- The Washington Times - Thursday, December 19, 2002

HANOVER, Germany Gerhard Bach was one of the thousands of German businessmen who had high hopes when Chancellor Gerhard Schroeder's coalition of Social Democrats and Greens was swept to power for the first time four years ago on a promise of economic reform.
The director of the Wilhelm Faber construction company near Frankfurt was convinced that Mr. Schroeder's pledge to sweep away the bureaucracy, legal restrictions and high costs dogging his business would bring an end to the notorious "German disease" crippling the economy.
After Mr. Schroeder's re-election in September, Mr. Bach, 63, is bitterly disillusioned.
"My company is currently facing its deepest crisis in 40 years" and the prospect of mass layoffs next year because of the stagnation, he said. "If anything, the Schroeder government has made matters worse."
Mr. Bach's loss of faith in the administration is reflected across Germany. The chancellor and his party have fallen from grace at a rate unprecedented in postwar German politics. Since the election, the party has plummeted 11 percentage points in the opinion polls to 27 percent while the popularity of the opposition conservatives has risen to nearly 50 percent.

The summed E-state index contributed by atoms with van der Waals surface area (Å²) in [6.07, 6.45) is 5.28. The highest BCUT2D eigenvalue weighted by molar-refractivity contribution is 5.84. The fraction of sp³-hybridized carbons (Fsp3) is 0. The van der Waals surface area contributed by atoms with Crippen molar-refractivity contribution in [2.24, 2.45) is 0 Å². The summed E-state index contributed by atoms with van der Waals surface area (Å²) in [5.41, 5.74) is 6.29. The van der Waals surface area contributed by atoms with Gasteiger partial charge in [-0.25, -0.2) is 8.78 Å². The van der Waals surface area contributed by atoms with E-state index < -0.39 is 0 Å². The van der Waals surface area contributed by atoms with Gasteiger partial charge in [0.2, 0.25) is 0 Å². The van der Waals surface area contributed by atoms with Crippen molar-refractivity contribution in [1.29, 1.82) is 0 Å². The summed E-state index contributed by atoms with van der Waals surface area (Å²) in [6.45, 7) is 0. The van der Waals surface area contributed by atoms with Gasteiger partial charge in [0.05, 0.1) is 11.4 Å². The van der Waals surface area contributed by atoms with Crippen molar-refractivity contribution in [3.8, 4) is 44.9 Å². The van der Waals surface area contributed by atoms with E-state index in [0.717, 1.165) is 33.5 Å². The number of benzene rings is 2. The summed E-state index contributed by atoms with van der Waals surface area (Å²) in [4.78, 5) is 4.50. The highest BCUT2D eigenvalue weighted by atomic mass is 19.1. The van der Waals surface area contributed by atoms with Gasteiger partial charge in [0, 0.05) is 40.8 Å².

Poll predictions indicate that the Social Democrats will be defeated in key regional elections in Lower Saxony and Hesse early next year. Even party supporters from Mr. Schroeder's home state of Lower Saxony are voicing criticism. Defeat at the polls could bring down his coalition.
The chancellor overcame a gaping Christian Democrat lead in the polls to win the September election after taking a stridently anti-American line in his opposition to war against Iraq, even if the United Nations would back action.
That issue has been eclipsed rapidly by economic stagnation, mass unemployment which is predicted to rise nearly half a million to 4.5 million people by early next month and a gaping $31.9 billion budget deficit.
The crisis has provoked deep rifts among the Social Democrats. Left-wingers want to impose a wealth tax, which is strictly opposed by Mr. Schroeder, while the trade unions are rebelling against the government's plans to extend shopping hours on Saturdays in an attempt to boost the economy.
Last week, the bickering caused Mr. Schroeder's nerve to snap. At a party executive meeting in Berlin, he threatened to resign as chancellor. "If anyone thinks they can do it better, then let them," he said.
A swath of unpopular new taxes, social security and pension payments the government's initial answer to the deficit problem has provoked public outrage.
"It looks bad," said Jurgen Wunsche, a Social Democrat activist in Hanover for 30 years. "The voters are deserting us in droves, and Berlin is to blame."

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